My first few times attempting to hold each fish that I caught took a lot of attempts. Slime is slippery! But fear was quickly replaced by determination to master a new technique, and by the end of the day I was able to confidently handle even the slipperiest of fish.

 

Between me and the fish, I’m not sure who was more nervous! | @mickey.finn

Now We’re Flying

Over the course of the day, I caught a lot more Rainbow trout. So many that I lost count. This isn’t uncommon for the Tumut River. It’s fed from the water of nearby Blowering Dam, which is extremely deep and cold. Trout prefer lower temperatures and thanks to the fast flowing current collecting the frigid water from upstream, the Tumut is cold when surrounding rivers aren’t.

Mickey taught me how to read the water and identify places that would make a good home for trout. We even got out and tried some bank fishing, crouching among the grass in cow paddocks to spot fish lazily patrolling their shallow section of the river.

 

 

Why were we hiding? Because fish are wary of just about anything that isn’t potential food! On the drift boat we were able to cast a line far from the shadow of the boat but the difficulty level on the bank dramatically increased. I didn’t catch anything there but I did learn a lot about what goes on underneath the surface.

Hooked on the Scenery

Returning to the boat, I was struck by how scenic this region is. Picture vivid blues, vibrant greens, and light illuminating the riverbed beneath the water. Now forget it entirely because the photos and imagination are nothing in comparison to being there in person.

It’s beautiful.

Lunch was enjoyed floating down the river, watching curious cows on the banks, and even chatting to a farmer about his recent catch as we drifted by.

Read more: The Majesty of a Day Spent Fly Fishing in Kosci

 

Photo thanks to Tom’s Outdoors

Gotta Risk It for the Biscuit

As the hours ticked on (completely without my notice) I learned how to cast deliberately to reach particular spots. Sure, I hit more than a few trees in the process, but as Mickey was fond of saying, ‘You’ve gotta risk it for the biscuit’. And it paid off.

 

Mickey cheerfully untangling my line from yet another tree (honestly, the guy never stops smiling)

 

My biscuit of the day turned out to be a three-pound Brown trout, landed on a dry hopper right up against the bank. (Fishing lingo was positively rolling off my tongue by this point, and you better believe I leaned enthusiastically annoyingly far into it! Poor Mickey!) Battling that fish to get it into the boat was an unexpected workout.

As I held onto the rod with white knuckles, I told myself to channel my inner Rex Hunt (the legendary fishing icon of Australian TV in the 90s), and finally, finally, the trout was landed. Or boat-ed? I’m loving the new lingo but I’m definitely still muddling it up occasionally!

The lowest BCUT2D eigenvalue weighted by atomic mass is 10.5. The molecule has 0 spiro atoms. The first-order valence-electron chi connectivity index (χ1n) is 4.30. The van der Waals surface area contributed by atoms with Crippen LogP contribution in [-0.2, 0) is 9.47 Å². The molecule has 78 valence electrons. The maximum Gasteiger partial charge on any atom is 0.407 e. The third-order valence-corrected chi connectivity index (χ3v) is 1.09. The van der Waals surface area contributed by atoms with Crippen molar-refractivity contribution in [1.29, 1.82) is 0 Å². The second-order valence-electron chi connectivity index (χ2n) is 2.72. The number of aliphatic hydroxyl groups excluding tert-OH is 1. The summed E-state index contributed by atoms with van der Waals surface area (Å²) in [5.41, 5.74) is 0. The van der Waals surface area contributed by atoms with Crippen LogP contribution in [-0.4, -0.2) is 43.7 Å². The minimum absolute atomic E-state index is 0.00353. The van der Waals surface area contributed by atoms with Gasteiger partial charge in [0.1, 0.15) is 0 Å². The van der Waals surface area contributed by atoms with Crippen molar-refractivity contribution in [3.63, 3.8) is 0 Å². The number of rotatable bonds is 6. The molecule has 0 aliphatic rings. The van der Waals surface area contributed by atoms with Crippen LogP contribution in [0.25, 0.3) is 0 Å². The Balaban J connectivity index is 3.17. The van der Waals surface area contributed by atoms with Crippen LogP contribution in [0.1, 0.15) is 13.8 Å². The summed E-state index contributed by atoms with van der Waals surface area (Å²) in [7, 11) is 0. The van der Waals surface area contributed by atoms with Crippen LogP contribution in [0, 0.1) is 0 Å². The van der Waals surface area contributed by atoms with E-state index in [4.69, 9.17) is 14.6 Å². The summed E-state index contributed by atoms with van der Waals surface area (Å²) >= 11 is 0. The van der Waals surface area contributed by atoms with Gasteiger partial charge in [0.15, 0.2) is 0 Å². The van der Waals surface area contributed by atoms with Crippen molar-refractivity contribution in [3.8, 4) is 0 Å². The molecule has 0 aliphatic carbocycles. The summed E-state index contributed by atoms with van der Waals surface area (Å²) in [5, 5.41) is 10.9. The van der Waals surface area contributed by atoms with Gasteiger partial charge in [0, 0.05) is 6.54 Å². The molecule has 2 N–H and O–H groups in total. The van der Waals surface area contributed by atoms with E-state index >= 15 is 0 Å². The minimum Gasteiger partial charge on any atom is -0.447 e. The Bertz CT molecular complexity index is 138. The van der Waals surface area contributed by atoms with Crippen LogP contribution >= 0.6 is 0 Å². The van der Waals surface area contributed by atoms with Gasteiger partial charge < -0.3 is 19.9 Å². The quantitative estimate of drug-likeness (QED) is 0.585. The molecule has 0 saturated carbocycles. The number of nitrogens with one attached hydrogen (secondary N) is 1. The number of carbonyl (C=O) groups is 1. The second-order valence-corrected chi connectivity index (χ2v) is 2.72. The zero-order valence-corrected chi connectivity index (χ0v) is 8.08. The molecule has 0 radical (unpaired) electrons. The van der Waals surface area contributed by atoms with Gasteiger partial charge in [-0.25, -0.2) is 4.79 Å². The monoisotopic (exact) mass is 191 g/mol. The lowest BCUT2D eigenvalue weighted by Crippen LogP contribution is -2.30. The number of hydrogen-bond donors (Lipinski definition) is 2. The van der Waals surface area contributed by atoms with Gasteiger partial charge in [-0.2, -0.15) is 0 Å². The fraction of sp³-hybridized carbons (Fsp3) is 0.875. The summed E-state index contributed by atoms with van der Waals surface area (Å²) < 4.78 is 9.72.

I was too excited about my Brown to get photos as he first landed in the boat, so here’s a Rainbow trout with the ‘hopper’ (grasshopper!) that caught it instead!

 

The grin on my face was uncontrollable as I confidently held out my fish for the photo to prove it happened. Already I knew that this would be going in a frame. In the digital era we live in, that’s a pretty big deal. A core life memory was just made and I knew in that moment that this wouldn’t be the last time that I went fishing.

 

What did I learn?

  • Getting out of my comfort zone and trying something I was pretty worried that I would hate, turned out really well. Fishing is so much fun!
  • Getting taught by an expert was a much more enjoyable process than confusing myself with lingo-heavy fishing magazines
  • Tom’s Outdoors has a Fly Fishing Youtube Channel with videos on just about everything I learnt on my drift boat lesson. Anyone can access and learn – no class required!
  • Now that I’ve got eight hours of high-quality practice under my belt, I’m very confident about heading out on my own (something I doubt I would have ever done without this lesson)
  • Mistakes are a given, but fly fishing is very forgiving
  • Trout tastes delicious! Mendrinas at Brooklyn restaurant in Tumut made sure my first experience eating trout was excellent, and I’ve heard that the team at the Tumut River Brewing Co. make a mean smoked trout pizza!
  • Fishing flies are like the adult version of a little girls DIY bracelet kit. There are so many colourful choices and a lot to learn about how to choose the right one for the fish you’re aiming to catch. The best ones are handmade and there are even classes out there to learn how to make them!

 

So pretty! My inner girly-girl was delighted by this | Photo thanks to Tom’s Outdoors

What’s next?

Now that I’m a savvy beginner fisher, I’m keen to get out there and practice my new skills. I’m definitely going to seek out a workshop to learn how to tie my own flies too.

Who’s with me?

The author was a guest for this article so that they could try all of the experiences for themself. Check out our Editorial Standards for more info on how we approach these partnerships.